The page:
appreciate new security
alcohol-related incidents were reported at football games after
University officials changed rules and security procedures at
Scott Stadium in the wake of Septembers terrorist attacks.
the changes: patrons were not readmitted once they left the stadium;
bags, backpacks, banners and poles were added to the list of prohibited
items, which already included food, alcohol and coolers; and the
number of security personnel was increased.
everything I hear, there had been a dramatic improvement in alcohol-related
incidents, said Craig T. Littlepage, director of athletics.
There have been fewer scuffles, fewer situations related
to public drunkenness. There have been fewer reports across the
Bauman, assistant director of facilities for game and events operations,
said alcohol has long been a concern at games. Though beer and
wine are not served at the stadium, many fans drink at pre-game
parties, and many had been returning to nearby tailgate parties
for a halftime drink.
Police Capt. Michael Coleman confirmed that there were fewer reported
incidents of intoxication at the football games, which translated
to fewer fights and other related violations. People seemed to
be lingering longer after the game for tailgate parties, which
Coleman attributed to warmer fall weather.
security made law enforcement easier, Coleman said. Bauman put
50 to 60 more people on security a 10 to 20 percent increase
many outside the gates checking bags. He said there were
no back-ups and everybody was in the stadium by kickoff.
patrons appreciate the added measure of safety, Littlepage
At the first home game after the attacks, against Duke on Sept.
29, fans were still tense, Bauman said, and the security measures
gave them added comfort. In subsequent games, patrons grew more
accustomed to it.
of the responses I heard were Thanks and It
went quicker than I thought, Bauman said.
new football regulations are being reviewed before a decision
is made about whether they will be continued next season, officials
said. Security measures would be looked at as part of any normal
post-season review, Littlepage said, noting that many universities
have permanently adopted similar policies.
fans favor continuing the no re-entry policy, and Bauman agrees.
From an operational standpoint, it has to do with how many
times you handle people, he said. We would have people
come in, get their ticket punched, go inside and then almost immediately
turn around, get their hand stamped and go back out.
more people in the stadium at halftime translated into better
concession business is hard to judge. Concession sales depend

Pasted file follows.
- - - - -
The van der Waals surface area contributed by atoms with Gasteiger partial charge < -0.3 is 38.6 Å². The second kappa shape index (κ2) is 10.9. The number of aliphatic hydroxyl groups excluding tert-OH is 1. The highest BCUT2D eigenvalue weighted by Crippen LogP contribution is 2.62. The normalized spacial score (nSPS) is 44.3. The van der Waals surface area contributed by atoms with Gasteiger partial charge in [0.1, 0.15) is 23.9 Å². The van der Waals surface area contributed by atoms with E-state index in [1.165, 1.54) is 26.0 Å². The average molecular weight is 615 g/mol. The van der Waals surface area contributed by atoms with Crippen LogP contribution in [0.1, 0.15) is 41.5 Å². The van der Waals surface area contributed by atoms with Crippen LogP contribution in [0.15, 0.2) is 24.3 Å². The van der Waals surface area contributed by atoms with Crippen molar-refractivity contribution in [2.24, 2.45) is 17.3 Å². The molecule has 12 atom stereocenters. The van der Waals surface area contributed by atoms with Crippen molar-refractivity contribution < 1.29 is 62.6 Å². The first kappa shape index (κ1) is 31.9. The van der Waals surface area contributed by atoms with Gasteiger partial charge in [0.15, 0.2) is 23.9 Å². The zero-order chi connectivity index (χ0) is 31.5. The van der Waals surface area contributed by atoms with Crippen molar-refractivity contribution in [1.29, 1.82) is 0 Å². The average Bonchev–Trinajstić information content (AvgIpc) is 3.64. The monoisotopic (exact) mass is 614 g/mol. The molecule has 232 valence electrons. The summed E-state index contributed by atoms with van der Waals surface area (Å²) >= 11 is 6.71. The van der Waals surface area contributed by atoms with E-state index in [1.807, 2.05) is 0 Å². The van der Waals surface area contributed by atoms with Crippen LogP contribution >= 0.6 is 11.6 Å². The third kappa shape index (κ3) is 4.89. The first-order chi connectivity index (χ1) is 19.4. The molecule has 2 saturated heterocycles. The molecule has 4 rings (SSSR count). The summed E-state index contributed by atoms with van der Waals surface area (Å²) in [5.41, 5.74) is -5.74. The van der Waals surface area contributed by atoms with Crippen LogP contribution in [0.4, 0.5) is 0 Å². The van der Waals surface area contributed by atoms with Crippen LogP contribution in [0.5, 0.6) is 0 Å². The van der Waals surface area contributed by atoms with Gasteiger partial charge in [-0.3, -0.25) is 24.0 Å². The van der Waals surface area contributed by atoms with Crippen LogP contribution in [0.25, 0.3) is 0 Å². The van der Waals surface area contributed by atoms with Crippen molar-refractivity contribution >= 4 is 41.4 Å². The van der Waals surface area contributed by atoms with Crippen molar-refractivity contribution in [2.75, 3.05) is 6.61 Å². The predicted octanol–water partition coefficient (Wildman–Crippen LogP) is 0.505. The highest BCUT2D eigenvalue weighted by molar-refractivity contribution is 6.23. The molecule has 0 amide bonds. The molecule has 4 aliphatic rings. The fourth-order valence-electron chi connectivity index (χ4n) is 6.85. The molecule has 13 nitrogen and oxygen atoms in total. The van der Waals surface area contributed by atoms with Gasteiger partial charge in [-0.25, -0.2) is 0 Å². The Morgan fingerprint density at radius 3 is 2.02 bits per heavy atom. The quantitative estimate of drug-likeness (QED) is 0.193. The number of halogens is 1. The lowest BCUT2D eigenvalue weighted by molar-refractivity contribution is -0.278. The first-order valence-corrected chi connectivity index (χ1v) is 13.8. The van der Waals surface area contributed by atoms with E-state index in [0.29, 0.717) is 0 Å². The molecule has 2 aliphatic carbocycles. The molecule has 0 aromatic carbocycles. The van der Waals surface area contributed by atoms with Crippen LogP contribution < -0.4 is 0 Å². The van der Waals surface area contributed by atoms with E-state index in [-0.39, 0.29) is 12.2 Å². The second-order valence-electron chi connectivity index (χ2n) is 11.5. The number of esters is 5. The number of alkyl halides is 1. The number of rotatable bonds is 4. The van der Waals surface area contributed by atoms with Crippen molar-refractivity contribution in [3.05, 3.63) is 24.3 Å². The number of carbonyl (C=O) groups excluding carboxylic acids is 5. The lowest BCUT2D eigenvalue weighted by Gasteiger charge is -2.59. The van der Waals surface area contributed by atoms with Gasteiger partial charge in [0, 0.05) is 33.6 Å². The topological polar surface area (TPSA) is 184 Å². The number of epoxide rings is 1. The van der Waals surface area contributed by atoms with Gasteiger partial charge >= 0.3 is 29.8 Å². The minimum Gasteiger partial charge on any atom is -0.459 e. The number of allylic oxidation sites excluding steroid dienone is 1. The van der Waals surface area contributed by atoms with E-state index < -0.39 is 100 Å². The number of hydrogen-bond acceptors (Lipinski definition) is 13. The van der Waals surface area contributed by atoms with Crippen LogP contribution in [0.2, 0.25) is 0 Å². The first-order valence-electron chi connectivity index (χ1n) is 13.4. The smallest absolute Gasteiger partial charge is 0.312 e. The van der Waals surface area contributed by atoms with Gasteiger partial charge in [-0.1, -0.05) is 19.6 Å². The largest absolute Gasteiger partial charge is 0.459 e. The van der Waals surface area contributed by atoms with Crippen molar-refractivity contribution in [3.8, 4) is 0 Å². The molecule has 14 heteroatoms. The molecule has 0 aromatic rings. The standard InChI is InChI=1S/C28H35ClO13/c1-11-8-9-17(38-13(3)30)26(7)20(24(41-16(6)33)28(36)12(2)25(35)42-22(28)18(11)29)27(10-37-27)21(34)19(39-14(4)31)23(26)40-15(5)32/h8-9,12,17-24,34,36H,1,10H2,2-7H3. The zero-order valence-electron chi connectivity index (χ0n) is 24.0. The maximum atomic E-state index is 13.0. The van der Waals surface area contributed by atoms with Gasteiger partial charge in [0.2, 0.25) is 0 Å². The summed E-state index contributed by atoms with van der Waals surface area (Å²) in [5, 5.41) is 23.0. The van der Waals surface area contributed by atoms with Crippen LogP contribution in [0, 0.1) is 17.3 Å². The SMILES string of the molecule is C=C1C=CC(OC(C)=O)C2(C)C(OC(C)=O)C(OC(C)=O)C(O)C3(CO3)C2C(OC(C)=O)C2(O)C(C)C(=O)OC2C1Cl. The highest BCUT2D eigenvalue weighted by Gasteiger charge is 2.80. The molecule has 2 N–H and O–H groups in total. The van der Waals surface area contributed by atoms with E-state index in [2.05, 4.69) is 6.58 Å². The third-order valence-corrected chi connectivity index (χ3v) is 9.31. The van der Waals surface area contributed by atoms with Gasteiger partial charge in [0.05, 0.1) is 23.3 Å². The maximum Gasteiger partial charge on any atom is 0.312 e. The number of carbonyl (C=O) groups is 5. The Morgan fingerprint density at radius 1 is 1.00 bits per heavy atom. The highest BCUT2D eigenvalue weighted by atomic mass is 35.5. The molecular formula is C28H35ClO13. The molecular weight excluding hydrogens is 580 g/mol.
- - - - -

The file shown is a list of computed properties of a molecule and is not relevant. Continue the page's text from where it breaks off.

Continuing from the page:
on many factors, Bauman noted, and fluctuate from game to game.
For example, concessions did 35 percent more business at the Virginia
Tech game than at the Georgia Tech game a week earlier, though
the crowd was less than 20 percent larger.
are so many variables in determining this, Bauman said.
We probably had greater sales this season because of our
schedule, with Florida State and Penn State.
Kates, director of the University Bookstore, said clothing sales
at the bookstores close-to-the-stadium outlet, T.Js
Locker, suffered because people could not bring bags into the
game. Sales were steady within the stadium and at the main Bookstore,
where people could make a purchase and have it held for them until
after the game. Kates said T.J.s Locker would hold purchases
if customers asked, but that service was not promoted because
of the size of the store.
change in policy had seemingly little impact on stadium trash,
From what I hear, the trash pick up was not as bad [outside
the stadium], said Chris Willis, director of Facilities
Managements operations department.
Willis also noted that trash collection is affected by rain, temperature
and whether or not U.Va. wins. Theres more trash if
its a close game, he said.
Dennis Clark, director of U.Va. Recycling, said the volume of
recycleables increased in Scott Stadium after the new rules went
into effect. He said there are about 10 to 12 tons of trash per
game, of which about 25 percent is recycled.
procedures are being continued at other athletic venues. Bags
are being checked before basketball games at University Hall,
though patrons are being allowed to leave and re-enter, mostly
to smoke at halftime. U-Hall is an 8,000-seat, no-smoking facility,
which makes it different from a 50,000-seat, open-air stadium,
Bauman explained. Basketball halftime is shorter, he noted, and
the game is not an all-day event with tailgate parties in the
Police Chief Paul Norris said he would soon meet with police chiefs
from other schools in the state, and athletic security polices
will be among the topics.